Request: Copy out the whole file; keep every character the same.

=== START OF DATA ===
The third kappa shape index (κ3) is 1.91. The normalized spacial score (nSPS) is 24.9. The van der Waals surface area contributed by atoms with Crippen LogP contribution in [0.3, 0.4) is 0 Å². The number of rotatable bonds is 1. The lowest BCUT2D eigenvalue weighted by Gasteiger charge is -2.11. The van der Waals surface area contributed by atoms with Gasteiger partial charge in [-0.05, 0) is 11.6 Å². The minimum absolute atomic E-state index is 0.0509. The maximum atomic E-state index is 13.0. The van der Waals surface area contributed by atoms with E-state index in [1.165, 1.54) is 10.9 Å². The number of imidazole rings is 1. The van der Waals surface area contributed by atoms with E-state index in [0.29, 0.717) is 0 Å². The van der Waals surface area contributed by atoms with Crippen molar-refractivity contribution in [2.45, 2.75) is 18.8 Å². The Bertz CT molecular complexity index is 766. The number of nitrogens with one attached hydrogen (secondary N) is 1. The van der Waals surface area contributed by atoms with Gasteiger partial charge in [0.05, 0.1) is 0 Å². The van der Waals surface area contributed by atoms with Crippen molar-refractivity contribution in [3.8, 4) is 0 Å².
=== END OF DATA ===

The third kappa shape index (κ3) is 1.91. The normalized spacial score (nSPS) is 24.9. The van der Waals surface area contributed by atoms with Crippen LogP contribution in [0.3, 0.4) is 0 Å². The number of rotatable bonds is 1. The lowest BCUT2D eigenvalue weighted by Gasteiger charge is -2.11. The van der Waals surface area contributed by atoms with Gasteiger partial charge in [-0.05, 0) is 11.6 Å². The minimum absolute atomic E-state index is 0.0509. The maximum atomic E-state index is 13.0. The van der Waals surface area contributed by atoms with E-state index in [1.165, 1.54) is 10.9 Å². The number of imidazole rings is 1. The van der Waals surface area contributed by atoms with E-state index in [0.29, 0.717) is 0 Å². The van der Waals surface area contributed by atoms with Crippen molar-refractivity contribution in [2.45, 2.75) is 18.8 Å². The Bertz CT molecular complexity index is 766. The number of nitrogens with one attached hydrogen (secondary N) is 1. The van der Waals surface area contributed by atoms with Gasteiger partial charge in [0.05, 0.1) is 0 Å². The van der Waals surface area contributed by atoms with Crippen molar-refractivity contribution in [3.8, 4) is 0 Å².